I never intended to review this much theatre this Fringe season, but there have been so many intriguing performances on offer that it ended up being the predominant genre of my run. So it seems fitting that my final review should prove to be another theatre piece, and an interesting one at that.

Anteworld is local playwright Mark Tripodi's first creation to see stage light, and has an inventive and modern approach to the tragic Grecian mythological figures it portrays: wife of Hades, Persephone; former compatriot of Theseus, Pirithous; and lost love of Orpheus, Eurydice.

All in a room that's not quite Tartarus, and not quite the world above, weaving in the Christian notion of Purgatory. The setting is an appropriate choice for the play, as the narrative mainly consists of the three debating their roles and actions in their respective canonical myths. The device also permits a bit of fourth wall breaking, with Persephone outright showing the disbelieving Eurydice her ultimate fate in a Greek classics paperback collection.

What makes this a novel treatment of these well-familiar tales is its focus on giving a voice to those figures of mythology whose stories ended after the 'blameless heroes' left them. It challenges notions of martyrdom, patriarchy and destiny to instead give ironically human perspectives into the three figures' motivations, flaws and regrets. The waters of Tartarus' pools of Lethe (forgetting) and Mnemosyne (remembering) are employed neatly in support of this narrative theme.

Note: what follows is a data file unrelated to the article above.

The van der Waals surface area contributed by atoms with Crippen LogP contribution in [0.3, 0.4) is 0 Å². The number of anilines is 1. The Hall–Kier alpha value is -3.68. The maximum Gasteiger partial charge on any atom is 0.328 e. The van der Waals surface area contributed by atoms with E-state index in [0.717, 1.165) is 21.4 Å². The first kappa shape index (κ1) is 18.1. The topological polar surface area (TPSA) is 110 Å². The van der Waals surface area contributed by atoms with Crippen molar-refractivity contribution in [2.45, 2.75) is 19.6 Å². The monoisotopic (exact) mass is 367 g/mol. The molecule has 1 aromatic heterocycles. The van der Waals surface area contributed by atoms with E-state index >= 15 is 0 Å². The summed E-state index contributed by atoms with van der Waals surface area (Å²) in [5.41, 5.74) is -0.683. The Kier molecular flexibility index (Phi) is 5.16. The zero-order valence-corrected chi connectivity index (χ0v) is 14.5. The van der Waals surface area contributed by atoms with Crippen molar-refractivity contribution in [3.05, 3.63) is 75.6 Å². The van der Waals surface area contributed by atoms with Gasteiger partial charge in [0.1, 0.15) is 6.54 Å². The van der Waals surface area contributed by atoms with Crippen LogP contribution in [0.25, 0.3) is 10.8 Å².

The play is not without its shortcomings: sometimes the delivery felt a little stilted, as though they were still doing a cold reading, and the riposting between "Sephy" and "Pyrie" felt more infantile than amusing. But these can easily be forgiven considering this is the players, writer and director's first proper foray into theatre.

Anteworld provides an original retextualisation of canonical Greek mythology that is somehow both challenging and approachable. It's still early in its run at the Bakehouse Theatre, and I esteem that with a bit of polishing the play will provide audiences with an utterly unique and compelling theatre experience.